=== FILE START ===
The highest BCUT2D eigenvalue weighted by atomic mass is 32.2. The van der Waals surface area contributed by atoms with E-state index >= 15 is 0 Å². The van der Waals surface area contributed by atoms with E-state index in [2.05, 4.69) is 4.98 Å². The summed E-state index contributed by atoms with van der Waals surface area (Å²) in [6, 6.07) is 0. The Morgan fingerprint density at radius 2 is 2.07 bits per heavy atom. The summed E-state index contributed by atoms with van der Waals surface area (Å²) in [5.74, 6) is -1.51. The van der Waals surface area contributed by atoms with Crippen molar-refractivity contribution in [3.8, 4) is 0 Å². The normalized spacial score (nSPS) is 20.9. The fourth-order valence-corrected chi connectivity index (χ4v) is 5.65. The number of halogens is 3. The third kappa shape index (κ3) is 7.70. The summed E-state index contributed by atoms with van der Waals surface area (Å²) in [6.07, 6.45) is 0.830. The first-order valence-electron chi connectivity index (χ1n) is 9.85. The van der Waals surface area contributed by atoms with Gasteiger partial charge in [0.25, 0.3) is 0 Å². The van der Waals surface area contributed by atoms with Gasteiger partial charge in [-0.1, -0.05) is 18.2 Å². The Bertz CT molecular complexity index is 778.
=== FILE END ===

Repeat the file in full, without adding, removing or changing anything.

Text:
The highest BCUT2D eigenvalue weighted by atomic mass is 32.2. The van der Waals surface area contributed by atoms with E-state index >= 15 is 0 Å². The van der Waals surface area contributed by atoms with E-state index in [2.05, 4.69) is 4.98 Å². The summed E-state index contributed by atoms with van der Waals surface area (Å²) in [6, 6.07) is 0. The Morgan fingerprint density at radius 2 is 2.07 bits per heavy atom. The summed E-state index contributed by atoms with van der Waals surface area (Å²) in [5.74, 6) is -1.51. The van der Waals surface area contributed by atoms with Crippen molar-refractivity contribution in [3.8, 4) is 0 Å². The normalized spacial score (nSPS) is 20.9. The fourth-order valence-corrected chi connectivity index (χ4v) is 5.65. The number of halogens is 3. The third kappa shape index (κ3) is 7.70. The summed E-state index contributed by atoms with van der Waals surface area (Å²) in [6.07, 6.45) is 0.830. The first-order valence-electron chi connectivity index (χ1n) is 9.85. The van der Waals surface area contributed by atoms with Gasteiger partial charge in [0.25, 0.3) is 0 Å². The van der Waals surface area contributed by atoms with Gasteiger partial charge in [-0.1, -0.05) is 18.2 Å². The Bertz CT molecular complexity index is 778.